Sometimes, a fever can be an underlying symptom of something much more serious. Still yet, something simple (like teething) can cause a fever.
To be sure, always seek medical care if your baby is experiencing the following:
- Extreme Lethargy
- Breathing Problems
Moreover, if your baby’s high temperature goes above 40 degrees Celsius, you’ll need to receive care immediately. Other temperatures, such as 38.5 degrees Celsius in a newborn or 38 degrees Celsius in babies over 3 months old, may solicit a scheduled visit to the paediatrician.
How to Bring Down a Fever in a Baby
Now, for the big question. How do I lower my baby’s temperature safely?
While most tend to grab for a box of medicine, it isn’t always recommended, especially in young infants. Instead, try dressing your baby in layers, and removing layers when the circumstance seems fit. For example, if your baby is shivering, you may need to put on more layers to help your baby regulate his or her temperature (see: How to dress baby warmly at night). If your baby is sweating, however, you will need to remove layers, or put baby in something breathable, comfortable and lightweight until his or her temperature comes down. Cotton is a wonderful option.
Along with adding and removing layers according to the need, you’ll also want to make sure the room your baby is in is at a comfortable temperature, with fresh air circulating throughout.
Moreover, be sure you provide your baby with plenty of fluids to prevent dehydration. For younger babies, the ideal way to keep your baby hydrated would be through breast milk. For older children who may be weaned, give them cool water. Broths, soups and ice cubes are also viable additions to the aforementioned fluids.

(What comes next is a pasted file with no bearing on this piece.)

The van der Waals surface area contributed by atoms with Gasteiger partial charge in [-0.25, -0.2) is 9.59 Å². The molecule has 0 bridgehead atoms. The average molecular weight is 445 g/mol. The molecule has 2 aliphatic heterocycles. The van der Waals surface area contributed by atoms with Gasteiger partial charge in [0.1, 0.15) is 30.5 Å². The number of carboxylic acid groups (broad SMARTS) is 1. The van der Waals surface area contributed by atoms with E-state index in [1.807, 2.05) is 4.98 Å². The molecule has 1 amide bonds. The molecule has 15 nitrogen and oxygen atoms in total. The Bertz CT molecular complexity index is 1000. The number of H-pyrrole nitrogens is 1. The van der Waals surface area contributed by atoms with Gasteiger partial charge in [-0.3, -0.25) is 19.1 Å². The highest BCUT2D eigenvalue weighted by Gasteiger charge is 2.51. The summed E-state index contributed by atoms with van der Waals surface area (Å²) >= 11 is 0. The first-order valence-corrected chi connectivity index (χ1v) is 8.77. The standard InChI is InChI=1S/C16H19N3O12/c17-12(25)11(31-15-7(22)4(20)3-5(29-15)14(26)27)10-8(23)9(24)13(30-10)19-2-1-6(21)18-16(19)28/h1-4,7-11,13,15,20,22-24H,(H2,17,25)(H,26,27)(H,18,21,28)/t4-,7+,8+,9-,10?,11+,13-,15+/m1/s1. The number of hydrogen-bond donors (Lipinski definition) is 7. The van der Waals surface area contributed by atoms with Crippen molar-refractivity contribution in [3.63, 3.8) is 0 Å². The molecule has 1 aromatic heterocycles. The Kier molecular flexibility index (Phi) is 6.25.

How to tell if baby has fever without thermometer: Know When Things Are Serious
We hope we’ve given you enough information to answer the question, “how to tell if baby has fever without thermometer?”.
Although fevers in babies aren’t always serious, the truth is that they can be. In addition to elevated temperatures and flushed skin, be on the lookout for other concerning signs, such as vomiting, seizures and listlessness. If you aren’t sure if your baby’s condition is serious, would like to err on the safe side or have a gut feeling that things aren’t quite right, always contact your local healthcare provider for advice.
*Disclaimer: The following healthcare advice should not be taken as a substitute for professional medical directives. Always refer to a paediatrician for diagnosis and guidelines for care concerning your infant or toddler.